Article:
Think about your business’ personality as if it were a real person with distinct character traits, a point of view and even a few quirks. What’s it like? Do you connect with its values, share its vision and generally feel good about interacting with your brand? These are questions your customers ask themselves when they consider doing business with you because the brands they identify with reflect their personalities and are extensions of their beliefs and values. Below we’ll discuss ways you can identify and create your brand persona.
What Is a Brand Persona?
A brand persona is the collection of a business’ personality traits, attitudes, values and strengths ― human-like characteristics that are easy for customers to relate to and bond with. It isn’t the same as your brand’s identity, which is the image you cultivate through the visual elements of your brand, such as your logo, fonts, colors and website design. However, your identity should reflect and support your brand’s persona throughout your company.
Why Is Your Brand Persona Important?
Your brand’s persona is the heart and soul of your company. It tells people who you are and what you stand for. A well-thought out and authentic persona will resonate with your target market and develop loyalty, trust and positive emotional associations with your customers.
A strong brand persona also helps differentiate you from a crowded marketplace. Businesses, just like people, don’t share the same personalities and don’t connect with every customer in the same way. Your mission as a business owner is to build and communicate your unique persona so that it connects with the customers you’re targeting.
Big Five Branding Personas
Back in the early 1960s, researchers developed a theory that human behavior stems from five fundamental personality traits: openness to experience, conscientiousness, extraversion, agreeableness and neuroticism. Based on these psychological traits, most brands can be boiled down to one of these five personas:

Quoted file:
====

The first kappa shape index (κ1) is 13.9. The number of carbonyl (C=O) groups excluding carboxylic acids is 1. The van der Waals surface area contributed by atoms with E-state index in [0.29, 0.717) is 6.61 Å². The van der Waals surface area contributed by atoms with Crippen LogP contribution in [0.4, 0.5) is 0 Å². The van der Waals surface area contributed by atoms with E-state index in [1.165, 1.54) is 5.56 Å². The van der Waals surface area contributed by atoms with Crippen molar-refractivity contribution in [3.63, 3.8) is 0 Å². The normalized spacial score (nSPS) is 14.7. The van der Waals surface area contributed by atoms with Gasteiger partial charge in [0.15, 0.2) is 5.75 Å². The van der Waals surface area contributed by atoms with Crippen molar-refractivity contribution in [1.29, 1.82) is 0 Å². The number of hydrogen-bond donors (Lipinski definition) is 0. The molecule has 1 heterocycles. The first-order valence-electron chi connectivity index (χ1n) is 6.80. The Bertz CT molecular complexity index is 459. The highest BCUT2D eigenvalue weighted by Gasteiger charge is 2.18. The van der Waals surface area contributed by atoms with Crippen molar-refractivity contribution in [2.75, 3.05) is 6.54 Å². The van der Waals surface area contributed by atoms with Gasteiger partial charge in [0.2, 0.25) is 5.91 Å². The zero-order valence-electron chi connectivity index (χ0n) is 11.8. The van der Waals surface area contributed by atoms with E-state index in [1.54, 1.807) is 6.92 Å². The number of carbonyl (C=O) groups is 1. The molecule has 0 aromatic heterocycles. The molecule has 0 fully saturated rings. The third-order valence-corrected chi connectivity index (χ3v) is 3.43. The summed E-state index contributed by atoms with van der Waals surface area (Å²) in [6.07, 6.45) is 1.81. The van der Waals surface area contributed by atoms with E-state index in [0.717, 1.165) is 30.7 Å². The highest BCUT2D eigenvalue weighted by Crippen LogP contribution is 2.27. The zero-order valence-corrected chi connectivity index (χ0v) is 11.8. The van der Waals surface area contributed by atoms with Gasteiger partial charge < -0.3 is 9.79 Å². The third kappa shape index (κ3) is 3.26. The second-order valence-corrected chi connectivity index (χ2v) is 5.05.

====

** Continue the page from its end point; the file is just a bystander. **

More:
- Exciting: adventuresome, carefree, spirited, youthful
- Sincere: friendly, genuine, kind, family-oriented
- Rugged: rough, tough, outdoors, athletic
- Competent: successful, accomplished, influential, a leader
- Sophisticated: elegant, prestigious, pretentious
Define Your Brand Persona
Where does your brand fit? How do you determine your business’ persona? Start by asking questions that reveal your brand’s personality. It’s important to delve deep and flesh out a persona that rings true with who you are and why you’re in business. A brand persona that is not based on your true values and attributes will fall flat sooner or later and will not connect as deeply with your customers.
Here are a few exercises to get you thinking:
- Describe your brand as if you were describing a person. What attributes do you think of?
- Get specific about the details of your persona ― what kind of music does it like? Where does it live, city or country? What type of entertainment does it prefer? Keep refining until you have a clear picture of your brand’s persona.
- Think about your brand promise and how it relates to some of the adjectives you’ve listed – do they fit together well? Your brand promise is the value you promise to consistently deliver to your customers. Here’s more information on how to create your brand promise.
- When you think of your business name, what emotions come to mind?
- Ask your employees to list three-to-five adjectives that describe your business.
- Ask your customers how they see your brand. How do they feel about it?
Design Shack offers a great list of comparisons to consider as you build your persona. Is your brand:
- Formal or funny?
- Big or small?
- Boring or surprising?
- Reserved or outspoken?
- Stylish or classic?
- Premium or inexpensive?
- Masculine or feminine?
- Rigid or flexible?
- Young or mature?
- Charming or chummy?
Once you’ve brainstormed the components of your authentic brand persona, distill everything down to three or four key words that describes your brand. If you need more help defining your brand’s persona, check out this template from Blue Steele that walks you through the process using a grid-based exercise.